Andrew Hancock (VMware vExpert / EE Fellow)VMware and Virtualization ConsultantCommented:
We use ALL the backup products, and they are as FAST as your infrastructure.

The fastest is NetApp Snapshots, with SnapMirror to Off-site SAN for DR.

ftp or robocopy of the vDR CIFs share. Specify the time-window for your vDR backups, and then at another time-window, a robopy job with /mirror option or incremental option, you first copy robocopy job will be the largest.
ThorinOAuthor Commented:
I guess I will have to test it out, I could cut a windows out a night to not do vDR backups and try the robocopy like you suggest. My concern is that the changed data will be large, not sure how the files are broken down yet.
Paul SolovyovskySenior IT AdvisorCommented:
vRanger does not always do full backups.  It can be configured to do full and synthetic incrementals so that it doesn't copy deleted blocks, empty space, etc...  Not sure why you're doing full backups but full/incremental is extremely efficient.

BESR has a virtual edition so it may be cost effective depending on license but in our testing it is 200%-300% slower doing restores since you have to use vmware converter and the process goes at about 400-800MB/s, way slower then vRanger or Veeam. I was on the beta test group for BESR and vRanger does much better job and is agentless.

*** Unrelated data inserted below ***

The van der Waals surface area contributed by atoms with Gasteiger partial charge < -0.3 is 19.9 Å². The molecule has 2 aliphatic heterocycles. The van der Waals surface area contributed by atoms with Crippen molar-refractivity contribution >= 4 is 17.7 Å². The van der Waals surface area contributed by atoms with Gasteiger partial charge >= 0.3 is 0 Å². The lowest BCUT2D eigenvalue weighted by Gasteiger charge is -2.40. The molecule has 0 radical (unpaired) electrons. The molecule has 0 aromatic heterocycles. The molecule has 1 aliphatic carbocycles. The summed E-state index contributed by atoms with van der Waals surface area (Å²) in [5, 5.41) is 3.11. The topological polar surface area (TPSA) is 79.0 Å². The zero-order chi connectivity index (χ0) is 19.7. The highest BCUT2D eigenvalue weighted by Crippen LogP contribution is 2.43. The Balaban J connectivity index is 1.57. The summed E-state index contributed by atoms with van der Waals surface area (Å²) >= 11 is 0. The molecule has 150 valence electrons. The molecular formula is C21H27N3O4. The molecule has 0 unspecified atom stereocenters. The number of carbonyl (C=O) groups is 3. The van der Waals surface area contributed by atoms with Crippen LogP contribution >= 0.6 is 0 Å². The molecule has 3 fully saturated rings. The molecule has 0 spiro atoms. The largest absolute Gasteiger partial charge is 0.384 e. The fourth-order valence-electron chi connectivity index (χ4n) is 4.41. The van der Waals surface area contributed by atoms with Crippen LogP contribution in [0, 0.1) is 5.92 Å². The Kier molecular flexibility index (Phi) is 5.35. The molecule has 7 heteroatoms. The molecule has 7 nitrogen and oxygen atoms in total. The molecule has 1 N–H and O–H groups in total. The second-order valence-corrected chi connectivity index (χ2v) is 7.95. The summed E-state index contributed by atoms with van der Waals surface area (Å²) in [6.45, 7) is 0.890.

My $.02

ThorinOAuthor Commented:
vDR seems to be doing a good job so far, I have also tried the file level restore in Windows which was really easy. I still have to test a full system restore but I assume that will go as planned as well.

The deduplication has saved a lot of space and I am very happy with that. I am going to setup Email alerts per the blog below. I realize that it is not as robust as some paid options previously mentioned, however even at $500 per socket for say vRanger we would end up paying $2500 to backup ~20 VMs.

With my bad experiance with both vRanger and Veem in the past I am not inclined to spend that kind of money for their product.
Andrew Hancock (VMware vExpert / EE Fellow)VMware and Virtualization ConsultantCommented:
Glad you are happy with vDR it's a good product and getting better, watch out for new features in the future releases.
Andrew Hancock (VMware vExpert / EE Fellow)VMware and Virtualization ConsultantCommented:
Yes, at present email alerts are missing and VMware are aware of this "feature", but our concentrating on the stability of the engine. Look for new features in the future. (one reasin to keep you Support maintenance in check!)